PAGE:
How to Avoid Water Damage
A house’s foundation is what holds the building together and nothing weakens a home’s foundation more than water damage. It damages the core strength of the house potentially causing structural damage, mold, and mildew. Damp wood in the house attracts termites and carpenter ants that feast on the wood and attack the structural integrity of the building.
If you don’t take preventative measures with your home, it could end up costing thousands of dollars down the road. Here are three ways you help prevent water damage in your home.
Ensure Good Drainage
Poor drainage in your home can cause the foundation to get wet causing cracks, uneven settling, and giving water pathways to entering the house. You can improve the drainage to your home and keep water away from the foundation by routinely cleaning your gutters, directing your downspouts away from the house, sloping your yard away from the foundation, and keeping the soil from getting too dry.
When your gutters get clogged, the rain water slides down the side of the house damaging the siding and foundation. Cleaning out your gutters regularly so that they don’t get clogged will prevent this problem from occurring.
You should direct your downspouts five to 10 feet away from your house. If your downspouts are too close to the house or otherwise not placed in the proper location, water can build up and seep into the foundation causing water damage. You can attach an elbow at the bottom of the downspout to redirect the water the direction you want it to go.
Sloping your yard at least six inches over a 10-foot span away from your foundation will help to keep water from getting in next to the foundation. This will prevent potential hazards such as leaning walls, cracked masonry, and leaks. If you have crawl spaces, keeping any excess water away will ensure that it doesn’t pool underneath the floor. Allowing water to get in under the floor can cause problems like mold, rot, and insect infestation.
If your soil gets too dry, it can potentially cause water damage later on. When the soil around the house is dry for a long period of time, it shrinks. Then when a big rain comes, the soil expands putting pressure on the foundation walls. You can avoid this by running a soaker hose about six inches out from the foundation and three inches under the soil. This will keep it from contracting and expanding.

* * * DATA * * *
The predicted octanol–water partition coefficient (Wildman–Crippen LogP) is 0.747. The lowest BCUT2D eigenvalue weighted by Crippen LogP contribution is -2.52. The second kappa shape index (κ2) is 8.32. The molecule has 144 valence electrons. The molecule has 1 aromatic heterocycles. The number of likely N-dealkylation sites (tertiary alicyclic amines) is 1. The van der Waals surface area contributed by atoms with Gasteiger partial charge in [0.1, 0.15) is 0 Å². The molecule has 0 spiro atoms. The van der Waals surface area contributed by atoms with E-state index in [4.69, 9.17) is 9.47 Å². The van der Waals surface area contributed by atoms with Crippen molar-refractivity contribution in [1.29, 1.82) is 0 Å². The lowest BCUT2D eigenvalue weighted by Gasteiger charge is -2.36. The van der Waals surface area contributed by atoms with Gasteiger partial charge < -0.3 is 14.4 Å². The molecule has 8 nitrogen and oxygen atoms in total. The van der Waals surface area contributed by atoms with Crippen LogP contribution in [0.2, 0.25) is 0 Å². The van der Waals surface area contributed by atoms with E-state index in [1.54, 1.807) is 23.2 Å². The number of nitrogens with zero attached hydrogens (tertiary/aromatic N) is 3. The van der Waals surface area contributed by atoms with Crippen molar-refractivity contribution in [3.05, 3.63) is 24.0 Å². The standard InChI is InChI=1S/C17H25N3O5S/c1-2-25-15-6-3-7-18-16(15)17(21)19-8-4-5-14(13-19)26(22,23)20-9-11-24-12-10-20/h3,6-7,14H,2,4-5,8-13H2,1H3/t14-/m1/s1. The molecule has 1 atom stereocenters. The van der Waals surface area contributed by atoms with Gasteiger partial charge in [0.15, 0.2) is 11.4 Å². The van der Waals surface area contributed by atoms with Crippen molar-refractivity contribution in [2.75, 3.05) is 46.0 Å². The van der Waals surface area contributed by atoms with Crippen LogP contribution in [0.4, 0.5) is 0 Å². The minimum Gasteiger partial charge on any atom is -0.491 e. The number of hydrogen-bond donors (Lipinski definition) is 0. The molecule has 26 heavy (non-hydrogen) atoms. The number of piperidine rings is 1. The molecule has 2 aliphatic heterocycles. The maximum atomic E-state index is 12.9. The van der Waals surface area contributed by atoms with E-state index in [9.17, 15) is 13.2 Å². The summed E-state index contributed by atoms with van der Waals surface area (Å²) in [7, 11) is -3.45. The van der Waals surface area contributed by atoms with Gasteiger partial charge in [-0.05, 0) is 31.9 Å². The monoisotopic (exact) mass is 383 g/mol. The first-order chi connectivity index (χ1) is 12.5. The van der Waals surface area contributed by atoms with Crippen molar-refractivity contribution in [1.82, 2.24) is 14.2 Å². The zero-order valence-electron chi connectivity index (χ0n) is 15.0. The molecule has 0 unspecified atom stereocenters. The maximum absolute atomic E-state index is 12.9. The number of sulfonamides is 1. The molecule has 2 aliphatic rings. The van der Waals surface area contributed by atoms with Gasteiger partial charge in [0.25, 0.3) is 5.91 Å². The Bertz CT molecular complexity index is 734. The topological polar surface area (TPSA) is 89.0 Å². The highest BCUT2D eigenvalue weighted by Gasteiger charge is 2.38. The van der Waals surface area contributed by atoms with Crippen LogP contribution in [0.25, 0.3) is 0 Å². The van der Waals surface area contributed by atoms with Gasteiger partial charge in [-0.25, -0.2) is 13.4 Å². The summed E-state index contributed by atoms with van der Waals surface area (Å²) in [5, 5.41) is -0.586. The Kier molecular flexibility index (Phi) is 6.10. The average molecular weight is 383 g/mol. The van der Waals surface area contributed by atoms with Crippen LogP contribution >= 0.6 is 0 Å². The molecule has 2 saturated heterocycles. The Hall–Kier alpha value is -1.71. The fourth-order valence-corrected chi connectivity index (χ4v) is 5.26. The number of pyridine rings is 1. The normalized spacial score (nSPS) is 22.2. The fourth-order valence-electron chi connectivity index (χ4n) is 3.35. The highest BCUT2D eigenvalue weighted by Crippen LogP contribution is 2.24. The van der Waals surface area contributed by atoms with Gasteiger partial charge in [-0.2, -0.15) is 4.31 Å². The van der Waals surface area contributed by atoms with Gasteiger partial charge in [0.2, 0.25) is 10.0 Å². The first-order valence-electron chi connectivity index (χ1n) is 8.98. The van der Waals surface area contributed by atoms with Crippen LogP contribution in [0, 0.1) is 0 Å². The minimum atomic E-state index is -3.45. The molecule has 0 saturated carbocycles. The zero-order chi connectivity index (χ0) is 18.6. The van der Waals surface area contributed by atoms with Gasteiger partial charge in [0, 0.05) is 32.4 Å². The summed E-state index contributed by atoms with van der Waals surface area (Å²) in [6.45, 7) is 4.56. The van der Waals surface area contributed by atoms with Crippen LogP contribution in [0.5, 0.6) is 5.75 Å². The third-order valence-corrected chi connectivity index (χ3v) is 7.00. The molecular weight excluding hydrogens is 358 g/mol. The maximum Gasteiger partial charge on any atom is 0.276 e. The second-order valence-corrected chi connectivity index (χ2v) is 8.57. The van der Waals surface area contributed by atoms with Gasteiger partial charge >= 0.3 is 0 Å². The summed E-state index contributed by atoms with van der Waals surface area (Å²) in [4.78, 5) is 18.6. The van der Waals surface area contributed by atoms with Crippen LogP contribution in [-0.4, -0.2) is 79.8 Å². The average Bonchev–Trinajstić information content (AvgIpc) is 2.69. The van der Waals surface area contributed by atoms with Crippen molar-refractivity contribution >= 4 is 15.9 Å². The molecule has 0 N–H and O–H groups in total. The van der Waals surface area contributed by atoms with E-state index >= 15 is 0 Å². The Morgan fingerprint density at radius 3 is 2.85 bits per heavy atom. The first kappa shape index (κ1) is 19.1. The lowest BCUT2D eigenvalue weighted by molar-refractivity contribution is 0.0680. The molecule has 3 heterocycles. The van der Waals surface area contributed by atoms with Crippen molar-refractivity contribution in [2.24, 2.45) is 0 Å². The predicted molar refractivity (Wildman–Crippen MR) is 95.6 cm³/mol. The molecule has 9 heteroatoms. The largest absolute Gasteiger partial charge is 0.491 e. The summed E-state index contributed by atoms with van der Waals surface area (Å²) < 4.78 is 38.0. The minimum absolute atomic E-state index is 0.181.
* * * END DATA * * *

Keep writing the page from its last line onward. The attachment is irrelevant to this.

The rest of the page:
Test Your Sump Pump
You may not think about your sump pump very often but you will when a storm hits. To ensure that you don’t find issues with your sump pump when it’s too late, you should check the pump at least once a year. Ideally you would check the pump several times during heavy storm season.
You can test the pump by slowly filling your pump pit with water and watching for the float to rise turning on the pump. The float you’re looking for is similar to one you would find in a toilet tank. If the water level falls, your sump pump is alright. You can test your backup pump the same way but you’ll want to unplug the main pump first.
Fix Any Water Leaks
Any persistent water leaks can lead to the growth of mold, mildew, rot, or the introduction of termites and carpenter ants. These insects appear when there is moist wood as they like to chew on the soft wood. If you’re able to fix these leaks quickly, there may be no long-term damage.
Dark spots under the pipes inside sink cabinets, stains on the ceiling, toilets that rock, and drips are signs that you may have a leak. At least once a year, you should inspect your roof to check for any missing, loose, or damaged shingles that can cause your roof to leak water. Make sure to replace any cracked caulking and check for any leaks that may be around flashing.
Preventing water damage has the potential to save you thousands of dollars due to the damage water can cause to the foundation of your home. These measures can help you to prevent water damage from occurring in your home. However, no matter how much you try to avoid it, water damage still does occur. If you have suffered water damage in your home, call the professionals at SERVPRO to remedy the problem.